Many people incorrectly assume that the number of interviews required for statistical significance is a function of the size of the population of interest—the larger the population, the larger the sample needed. In reality, relatively small samples, carefully selected from large populations, can yield precise estimates of how the total universe of potential respondents would respond. For example, political surveys of less than 1,000 respondents can predict the behavior of one hundred million voters with an accuracy of plus or minus 3%.
While the “confidence interval” (the “plus or minus 3%” quoted above) does get smaller and the precision of the answer improves as the sample size increases, appropriately chosen samples can provide statistically significant results with far fewer respondents. Aside from statistical significance, however, is the intangible factor of having a sample size large enough to appear credible to a judge or jury. This desire for “face validity” often leads to samples of 200 or 300 respondents. Another factor leading to larger sample sizes is the particular analytical techniques used, as some may require larger samples.
What is the main challenge in defining the survey population?
Survey researchers and experts are often challenged to define a population of interest that will not be attacked as being either too narrow or too broad. While legal strategy can guide survey experts in determining a population of interest, there are often a number of subtle choices that experts make that lead to the ultimate definition of the respondent population.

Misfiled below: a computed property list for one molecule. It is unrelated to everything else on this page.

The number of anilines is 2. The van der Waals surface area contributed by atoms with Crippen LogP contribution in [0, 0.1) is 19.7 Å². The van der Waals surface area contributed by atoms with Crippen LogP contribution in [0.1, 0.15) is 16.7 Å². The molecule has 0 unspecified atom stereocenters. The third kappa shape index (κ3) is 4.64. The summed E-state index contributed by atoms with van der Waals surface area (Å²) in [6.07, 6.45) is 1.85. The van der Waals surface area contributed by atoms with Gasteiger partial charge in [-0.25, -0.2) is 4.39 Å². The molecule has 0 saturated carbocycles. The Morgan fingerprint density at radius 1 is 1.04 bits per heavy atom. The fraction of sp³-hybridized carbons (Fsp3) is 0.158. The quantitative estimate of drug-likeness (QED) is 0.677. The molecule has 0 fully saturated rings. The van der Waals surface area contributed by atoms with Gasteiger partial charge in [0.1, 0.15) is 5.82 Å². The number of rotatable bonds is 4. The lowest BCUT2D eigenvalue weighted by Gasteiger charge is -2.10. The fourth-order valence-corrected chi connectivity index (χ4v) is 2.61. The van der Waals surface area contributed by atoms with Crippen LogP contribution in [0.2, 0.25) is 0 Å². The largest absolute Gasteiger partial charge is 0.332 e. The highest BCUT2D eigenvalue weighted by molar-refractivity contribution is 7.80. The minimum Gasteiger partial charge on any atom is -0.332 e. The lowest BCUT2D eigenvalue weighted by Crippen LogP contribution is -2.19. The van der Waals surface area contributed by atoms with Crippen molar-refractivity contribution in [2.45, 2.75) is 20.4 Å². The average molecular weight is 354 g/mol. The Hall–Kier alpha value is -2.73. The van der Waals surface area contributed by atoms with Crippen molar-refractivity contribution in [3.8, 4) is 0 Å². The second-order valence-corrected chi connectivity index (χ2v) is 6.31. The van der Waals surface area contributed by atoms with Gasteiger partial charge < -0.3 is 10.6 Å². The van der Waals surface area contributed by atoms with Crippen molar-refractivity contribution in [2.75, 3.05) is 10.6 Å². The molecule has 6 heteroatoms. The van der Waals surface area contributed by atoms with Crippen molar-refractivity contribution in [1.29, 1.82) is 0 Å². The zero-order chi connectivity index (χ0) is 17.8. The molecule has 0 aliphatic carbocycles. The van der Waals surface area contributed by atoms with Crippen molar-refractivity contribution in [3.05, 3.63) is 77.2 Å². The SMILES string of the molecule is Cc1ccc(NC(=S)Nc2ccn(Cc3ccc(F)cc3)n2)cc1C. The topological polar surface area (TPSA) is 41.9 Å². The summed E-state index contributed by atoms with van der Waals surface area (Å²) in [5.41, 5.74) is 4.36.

A good strategy for guiding these choices is to consider the allegation(s) in light of two groups of people: those who may have been harmed and those who may potentially be harmed. It is then helpful to list as many dimensions as possible characterizing people within this spectrum (for example, how they are exposed to a product, how they use a product, how they get information, etc.) This exercise is beneficial because it exposes potentially subtle yet important differences between segments, and it then enables the expert to create specific screening questions to target and capture the relevant population.
How much do surveys cost?
To a great extent, survey costs are driven by the ease of reaching a respondent population, the method of conducting a survey and the sample size. Since these factors are quite variable, typical surveys can range between $30,000 and $100,000. Factors that can contribute to higher costs include the need to expedite a schedule or conversely, needing to spend a lot of time during the planning stage to address complex issues.
While the cost for some surveys can be reliably estimated, others require additional information in order to develop an accurate estimate. To lessen this uncertainty and reduce costs, survey experts can conduct exploratory research to better understand the respondent population and the potential issues in recruiting them. Another good way to estimate and manage costs is to conduct a small-scale pilot research study and then decide about further investment. Your survey expert can advise you as to the best approach for your particular study.